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Document 31992D0340

Commission Decision of 2 June 1992 on testing of poultry for Newcastle Disease prior to movement, in application of Article 12 of Council Directive 90/539/EEC

OJ L 188, 8.7.1992, p. 34–36 (ES, DA, DE, EL, EN, FR, IT, NL, PT)

In force

ELI: http://data.europa.eu/eli/dec/1992/340/oj

31992D0340

Commission Decision of 2 June 1992 on testing of poultry for Newcastle Disease prior to movement, in application of Article 12 of Council Directive 90/539/EEC

Official Journal L 188 , 08/07/1992 P. 0034 - 0036


COMMISSION DECISION

of 2 June 1992

on testing of poultry for Newcastle Disease prior to movement, in application of Article 12 of Council Directive 90/539/EEC

(92/340/EEC)

THE COMMISSION OF THE EUROPEAN COMMUNITIES,

Having regard to the Treaty establishing the European Economic Community,

Having regard to Council Directive 90/539/EEC of 15 October 1990, on animal health conditions governing intra-Community trade in, and imports from third countries of, poultry and hatching eggs [1], as last amended by Council Directive 91/496/EEC [2], and in particular Article 12 (1) thereof,

Whereas the methodologies, for the performance of serological tests for Newcastle Disease and the isolation of the Newcastle Disease virus, must include details of the sampling procedure, the procedure for carrying out the tests and the interpretation of the test results;

Whereas the measures provided for in this decision are in accordance with the opinion of the Standing Veterinary Committee,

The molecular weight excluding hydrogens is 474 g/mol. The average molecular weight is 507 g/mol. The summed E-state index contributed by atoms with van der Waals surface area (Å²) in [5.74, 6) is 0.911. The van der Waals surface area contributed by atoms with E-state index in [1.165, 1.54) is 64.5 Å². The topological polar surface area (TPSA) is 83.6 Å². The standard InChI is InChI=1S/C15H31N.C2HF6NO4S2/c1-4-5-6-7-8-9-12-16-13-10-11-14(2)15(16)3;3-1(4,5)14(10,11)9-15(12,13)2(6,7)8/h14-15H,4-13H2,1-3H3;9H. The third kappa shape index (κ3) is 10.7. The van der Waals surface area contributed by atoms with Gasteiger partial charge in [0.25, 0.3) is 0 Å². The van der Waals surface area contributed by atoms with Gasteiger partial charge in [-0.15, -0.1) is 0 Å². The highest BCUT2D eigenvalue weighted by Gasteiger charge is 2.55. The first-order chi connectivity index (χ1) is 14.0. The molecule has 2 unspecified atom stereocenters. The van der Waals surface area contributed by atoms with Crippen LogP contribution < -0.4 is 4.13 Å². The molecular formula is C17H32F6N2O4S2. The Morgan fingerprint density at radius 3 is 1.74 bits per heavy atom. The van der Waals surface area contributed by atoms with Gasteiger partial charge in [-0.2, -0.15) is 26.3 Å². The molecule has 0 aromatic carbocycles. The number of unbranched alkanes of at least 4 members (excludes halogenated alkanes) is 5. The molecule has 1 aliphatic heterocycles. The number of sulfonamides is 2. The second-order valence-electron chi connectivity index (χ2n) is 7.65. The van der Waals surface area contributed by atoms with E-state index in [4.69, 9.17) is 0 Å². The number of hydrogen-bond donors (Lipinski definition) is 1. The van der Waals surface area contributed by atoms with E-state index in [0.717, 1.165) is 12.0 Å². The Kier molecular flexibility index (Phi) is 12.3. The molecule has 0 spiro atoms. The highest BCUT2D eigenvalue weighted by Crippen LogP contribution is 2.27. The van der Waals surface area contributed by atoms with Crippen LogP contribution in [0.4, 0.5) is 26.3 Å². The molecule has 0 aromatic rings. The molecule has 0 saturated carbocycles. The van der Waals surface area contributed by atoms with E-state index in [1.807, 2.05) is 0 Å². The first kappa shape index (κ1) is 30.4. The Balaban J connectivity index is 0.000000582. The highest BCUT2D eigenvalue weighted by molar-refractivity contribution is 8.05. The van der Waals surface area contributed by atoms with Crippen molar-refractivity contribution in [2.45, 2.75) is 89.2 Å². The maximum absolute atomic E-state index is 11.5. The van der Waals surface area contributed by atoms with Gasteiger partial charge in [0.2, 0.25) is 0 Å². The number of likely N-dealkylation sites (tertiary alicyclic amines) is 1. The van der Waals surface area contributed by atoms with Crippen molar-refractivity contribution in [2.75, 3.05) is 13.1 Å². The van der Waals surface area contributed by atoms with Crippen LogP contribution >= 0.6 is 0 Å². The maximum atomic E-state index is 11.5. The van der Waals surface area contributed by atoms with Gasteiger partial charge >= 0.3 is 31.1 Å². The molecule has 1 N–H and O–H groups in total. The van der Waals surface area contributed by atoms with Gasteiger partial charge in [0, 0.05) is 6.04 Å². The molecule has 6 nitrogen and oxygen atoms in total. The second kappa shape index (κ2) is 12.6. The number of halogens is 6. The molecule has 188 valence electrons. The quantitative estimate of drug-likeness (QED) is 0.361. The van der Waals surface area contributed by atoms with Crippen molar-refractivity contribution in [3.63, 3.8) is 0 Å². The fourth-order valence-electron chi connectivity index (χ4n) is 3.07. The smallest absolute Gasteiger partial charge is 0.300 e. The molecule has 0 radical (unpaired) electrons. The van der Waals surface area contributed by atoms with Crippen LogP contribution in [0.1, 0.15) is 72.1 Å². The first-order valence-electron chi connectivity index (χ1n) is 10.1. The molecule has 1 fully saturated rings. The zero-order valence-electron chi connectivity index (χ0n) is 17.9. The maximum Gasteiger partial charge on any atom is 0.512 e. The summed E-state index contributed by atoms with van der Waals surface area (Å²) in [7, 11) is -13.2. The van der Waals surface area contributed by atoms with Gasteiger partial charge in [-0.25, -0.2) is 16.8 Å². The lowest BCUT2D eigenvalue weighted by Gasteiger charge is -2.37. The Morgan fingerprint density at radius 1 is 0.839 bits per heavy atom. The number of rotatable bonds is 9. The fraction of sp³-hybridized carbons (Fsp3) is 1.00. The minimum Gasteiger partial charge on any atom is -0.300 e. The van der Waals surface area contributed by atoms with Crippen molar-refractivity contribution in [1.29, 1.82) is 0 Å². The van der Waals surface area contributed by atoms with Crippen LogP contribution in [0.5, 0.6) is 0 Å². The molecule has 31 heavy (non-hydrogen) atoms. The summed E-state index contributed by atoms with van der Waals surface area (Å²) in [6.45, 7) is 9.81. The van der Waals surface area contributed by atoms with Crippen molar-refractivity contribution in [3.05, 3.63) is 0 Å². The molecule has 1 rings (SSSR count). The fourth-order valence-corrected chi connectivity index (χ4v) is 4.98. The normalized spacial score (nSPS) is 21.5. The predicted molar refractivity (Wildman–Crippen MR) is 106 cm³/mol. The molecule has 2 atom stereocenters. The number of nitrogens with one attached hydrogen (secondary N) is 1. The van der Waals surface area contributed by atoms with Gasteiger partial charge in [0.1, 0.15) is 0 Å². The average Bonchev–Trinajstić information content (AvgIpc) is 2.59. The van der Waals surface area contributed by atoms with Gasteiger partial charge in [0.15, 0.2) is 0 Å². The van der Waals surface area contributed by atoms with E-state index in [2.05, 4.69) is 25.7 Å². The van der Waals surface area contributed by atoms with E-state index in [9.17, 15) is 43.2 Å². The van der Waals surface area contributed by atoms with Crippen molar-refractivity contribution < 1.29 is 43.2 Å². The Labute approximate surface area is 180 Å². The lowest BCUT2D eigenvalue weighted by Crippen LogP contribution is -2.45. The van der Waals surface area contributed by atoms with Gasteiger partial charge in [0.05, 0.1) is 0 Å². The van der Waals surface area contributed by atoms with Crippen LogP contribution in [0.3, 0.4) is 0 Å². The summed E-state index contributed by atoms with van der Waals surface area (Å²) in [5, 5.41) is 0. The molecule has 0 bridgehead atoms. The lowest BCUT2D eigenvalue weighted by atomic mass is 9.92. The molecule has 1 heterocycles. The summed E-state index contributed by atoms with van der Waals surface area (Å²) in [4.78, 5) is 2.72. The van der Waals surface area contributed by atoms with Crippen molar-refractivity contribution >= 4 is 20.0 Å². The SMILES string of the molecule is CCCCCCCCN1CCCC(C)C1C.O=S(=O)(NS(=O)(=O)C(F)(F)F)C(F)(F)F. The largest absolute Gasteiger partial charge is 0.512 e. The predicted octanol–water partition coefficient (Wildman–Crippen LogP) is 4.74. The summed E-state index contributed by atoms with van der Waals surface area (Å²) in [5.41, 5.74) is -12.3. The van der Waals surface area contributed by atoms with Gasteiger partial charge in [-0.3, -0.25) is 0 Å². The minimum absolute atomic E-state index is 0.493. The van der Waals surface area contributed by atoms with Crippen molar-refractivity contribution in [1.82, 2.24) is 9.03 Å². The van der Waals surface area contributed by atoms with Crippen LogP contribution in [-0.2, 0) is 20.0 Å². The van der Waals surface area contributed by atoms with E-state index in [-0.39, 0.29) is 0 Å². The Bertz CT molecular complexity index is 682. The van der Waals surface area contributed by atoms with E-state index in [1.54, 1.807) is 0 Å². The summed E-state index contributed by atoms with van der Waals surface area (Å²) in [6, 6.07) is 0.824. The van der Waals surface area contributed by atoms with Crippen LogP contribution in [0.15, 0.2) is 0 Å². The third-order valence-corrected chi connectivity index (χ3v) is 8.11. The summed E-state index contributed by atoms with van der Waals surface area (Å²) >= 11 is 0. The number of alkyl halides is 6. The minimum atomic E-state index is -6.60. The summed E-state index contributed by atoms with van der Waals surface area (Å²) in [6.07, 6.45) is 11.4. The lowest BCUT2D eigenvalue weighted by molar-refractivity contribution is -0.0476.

HAS ADOPTED THIS DECISION:

Article 1

The representative serological test to detect Newcastle Disease antibodies referred to in the third indent of Article 12 (1) (c) of Directive 90/539/EEC must comply with the requirements of Annex 1.

Article 2

The testing to isolate Newcastle disease virus referred to in the second indent of Article 12 (1) (d) of Directive 90/539/EEC, must comply with the requirements of Annex 2.

Article 3

This Decision is addressed to the Member States.

Done at Brussels, 2 June 1992.

For the Commission

Ray MAC SHARRY

Member of the Commission

[1] (1) OJ No L 303, 31. 10. 1990, p. 6.

[2] (2) OJ No L 268, 24. 9. 1991, p. 56.

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ANNEX I

Serological testing to detect Newcastle Disease antibodies in poultry

1. Sampling of blood

Poultry subject to the conditions of this annex shall originate from flocks where blood samples have been obtained from at least 60 birds randomly chosen and examined by the Haemagglutination inhibition (HI) test in accordance with the procedure listed under 2.

2. Procedure

(a) Dispense 0,025 ml PBS into all wells of a plastic microtitre plate (with V-bottomed wells).

(b) Place 0,025 ml of serum into first well of plate.

(c) use microtitration diluter to make two-fold dilutions of serum across plate.

(d) Add 0,25 ml of diluted allantoic fluid containing four or eight HAU.

(e) Mix by tapping and place plate at 4° C for a minimum of 60 minutes or room temperature for a minimum of 30 minutes.

(f) Add 0,025 ml 1 % RBCs to all wells.

(g) Mix by gentle tapping and place at 4° C.

(h) Plates are read after 30-40 minutes when control RBCs are settled. This is done by tilting and observing the presence or absence of tear-shaped streaming at the same rate as control wells containing RBCs (0,025 ml) and PBS (0,05 ml) only.